St. Stephen's Basilica

Budapest, Hungary

St. Stephen's Basilica is a Roman Catholic basilica named in honour of Stephen, the first King of Hungary (c. 975–1038), whose supposed right hand is housed in the reliquary. It was the sixth largest church building in Hungary before 1920. Today, it is the third largest church building in present-day Hungary.

The basilica was completed in 1905 after 54 years of construction, according to the plans of Miklós Ybl, and was completed by József Kauser. Much of this delay can be attributed to the collapse of the dome in 1868 which required complete demolition of the completed works and rebuilding from the ground up.

The architectural style is Neo-Classical; it has a Greek cross ground plan. The façade is anchored by two large bell towers. In the southern tower is Hungary's biggest bell, weighing over 9 tonnes. Its predecessor had a weight of almost 8 tonnes, but it was used for military purposes during World War II. Visitors may access the dome by elevators or by climbing 364 stairs for a 360° view overlooking Budapest.

At first, the building was supposed to be named after Saint Leopold, the patron saint of Austria, but the plan was changed in the very last minute, so it became St. Stephen's Basilica.

The Saint Stephen Basilica has played an active role in the musical community since its consecration in 1905. The head organists of the church have always been very highly regarded musicians. In the past century the Basilica has been home to choral music, classical music as well as contemporary musical performances. The Basilica choir performs often in different parts of Europe as well as at home. In the summer months they perform every Sunday. During these months you can see performances from many distinguished Hungarian and foreign organ players alike.

Comments

Your name



Details

Founded: 1905
Category: Religious sites in Hungary

Rating

4.7/5 (based on Google user reviews)

User Reviews

S. F. A. (2 years ago)
Beautiful church. Worth a visit. The entrance it's not too expensive. Inside it's simply stunning and you can go up for the best rooftop view of the city.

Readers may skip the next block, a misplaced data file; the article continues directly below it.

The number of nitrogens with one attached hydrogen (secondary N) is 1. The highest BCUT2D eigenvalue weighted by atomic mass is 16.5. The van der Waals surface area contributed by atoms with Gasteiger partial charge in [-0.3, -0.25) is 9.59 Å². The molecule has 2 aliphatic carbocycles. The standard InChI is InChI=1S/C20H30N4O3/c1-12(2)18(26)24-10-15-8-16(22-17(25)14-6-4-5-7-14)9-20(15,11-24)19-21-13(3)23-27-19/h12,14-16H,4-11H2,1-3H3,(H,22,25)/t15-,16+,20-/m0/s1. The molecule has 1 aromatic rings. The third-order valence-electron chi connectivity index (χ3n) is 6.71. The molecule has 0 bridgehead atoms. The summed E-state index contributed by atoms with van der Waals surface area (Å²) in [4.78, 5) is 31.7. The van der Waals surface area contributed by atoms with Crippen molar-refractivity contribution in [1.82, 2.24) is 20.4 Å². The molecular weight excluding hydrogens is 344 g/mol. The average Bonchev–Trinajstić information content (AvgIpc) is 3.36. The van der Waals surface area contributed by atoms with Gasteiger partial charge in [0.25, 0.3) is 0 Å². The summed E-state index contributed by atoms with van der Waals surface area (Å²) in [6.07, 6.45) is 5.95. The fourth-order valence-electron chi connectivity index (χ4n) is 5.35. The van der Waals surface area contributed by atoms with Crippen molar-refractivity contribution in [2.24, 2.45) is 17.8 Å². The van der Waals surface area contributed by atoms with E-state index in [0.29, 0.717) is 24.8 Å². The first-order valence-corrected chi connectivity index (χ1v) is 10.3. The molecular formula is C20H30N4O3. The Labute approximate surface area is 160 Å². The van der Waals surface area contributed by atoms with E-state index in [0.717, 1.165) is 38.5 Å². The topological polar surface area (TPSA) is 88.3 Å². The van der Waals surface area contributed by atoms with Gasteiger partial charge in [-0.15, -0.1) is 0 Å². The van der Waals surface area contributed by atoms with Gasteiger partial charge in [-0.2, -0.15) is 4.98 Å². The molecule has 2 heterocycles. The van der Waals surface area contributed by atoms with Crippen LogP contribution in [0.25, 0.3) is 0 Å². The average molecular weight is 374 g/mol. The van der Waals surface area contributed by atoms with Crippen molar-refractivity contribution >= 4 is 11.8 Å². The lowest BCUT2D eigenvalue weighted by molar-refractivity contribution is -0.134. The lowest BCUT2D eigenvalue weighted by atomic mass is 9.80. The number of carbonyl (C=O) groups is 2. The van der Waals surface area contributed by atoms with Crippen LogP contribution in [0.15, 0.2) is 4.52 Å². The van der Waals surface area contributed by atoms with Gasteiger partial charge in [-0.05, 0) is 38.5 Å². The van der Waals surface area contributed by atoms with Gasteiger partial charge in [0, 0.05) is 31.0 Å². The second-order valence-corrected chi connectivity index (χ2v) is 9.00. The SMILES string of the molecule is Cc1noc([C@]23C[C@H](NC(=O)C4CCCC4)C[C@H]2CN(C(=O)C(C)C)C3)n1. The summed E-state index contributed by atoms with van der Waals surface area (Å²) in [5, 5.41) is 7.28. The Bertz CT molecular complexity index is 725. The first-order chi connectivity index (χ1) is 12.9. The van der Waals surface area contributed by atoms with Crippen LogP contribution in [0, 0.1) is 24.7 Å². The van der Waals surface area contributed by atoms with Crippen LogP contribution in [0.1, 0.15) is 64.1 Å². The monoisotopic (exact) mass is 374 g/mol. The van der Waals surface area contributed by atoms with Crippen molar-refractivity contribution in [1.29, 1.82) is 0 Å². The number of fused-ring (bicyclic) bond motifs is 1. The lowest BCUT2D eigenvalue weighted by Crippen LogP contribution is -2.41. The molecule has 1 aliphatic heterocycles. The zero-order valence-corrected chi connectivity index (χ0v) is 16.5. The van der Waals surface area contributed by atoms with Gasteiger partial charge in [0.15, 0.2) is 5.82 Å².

Muzafar Umarov (2 years ago)
Very nice place to visit. The interior is beautiful. Climbing the tower part was awesome. A lot of steps, but it's worth it. There is a toilet at the middle part of the tower. The views are incredible
Kshitij (2 years ago)
This is very beautiful basilica in center of town. It is one of the postcard image place of Budapest.There is no charge to see the Basilica, it is free of charge but you should give some donation. Also you can go on the top to have a panoramic view which cost you around 10 euro, there is an elevator. There are lots of good restaurant nearby
Taro Mikami (2 years ago)
Very nice basilica. We can go up to the view point near the dome to get a good view of the city. You can choose either elevator or stairs!
Martin Lutaaya (2 years ago)
The place at the time of visit was crowded, but still had the time and space for observing and appreciating the architecture. It is of great historical importance to the people. There was a service going on but the experience was wonderful especially the amazing sounds from the pianoforte. Highly recommended.
Powered by Google

Featured Historic Landmarks, Sites & Buildings

Historic Site of the week

Hohenwerfen Castle

Hohenwerfen Castle stands high above the Austrian town of Werfen in the Salzach valley. The castle is surrounded by the Berchtesgaden Alps and the adjacent Tennengebirge mountain range. The fortification is a 'sister' of Hohensalzburg Castle both dated from the 11th century.

The former fortification was built between 1075 and 1078 during the Imperial Investiture Controversy by the order of Archbishop Gebhard of Salzburg as a strategic bulwark. Gebhard, an ally of Pope Gregory VII and the anti-king Rudolf of Rheinfelden, had three major castles extended to secure the Salzburg archbishopric against the forces of King Henry IV: Hohenwerfen, Hohensalzburg and Petersberg Castle at Friesach in Carinthia.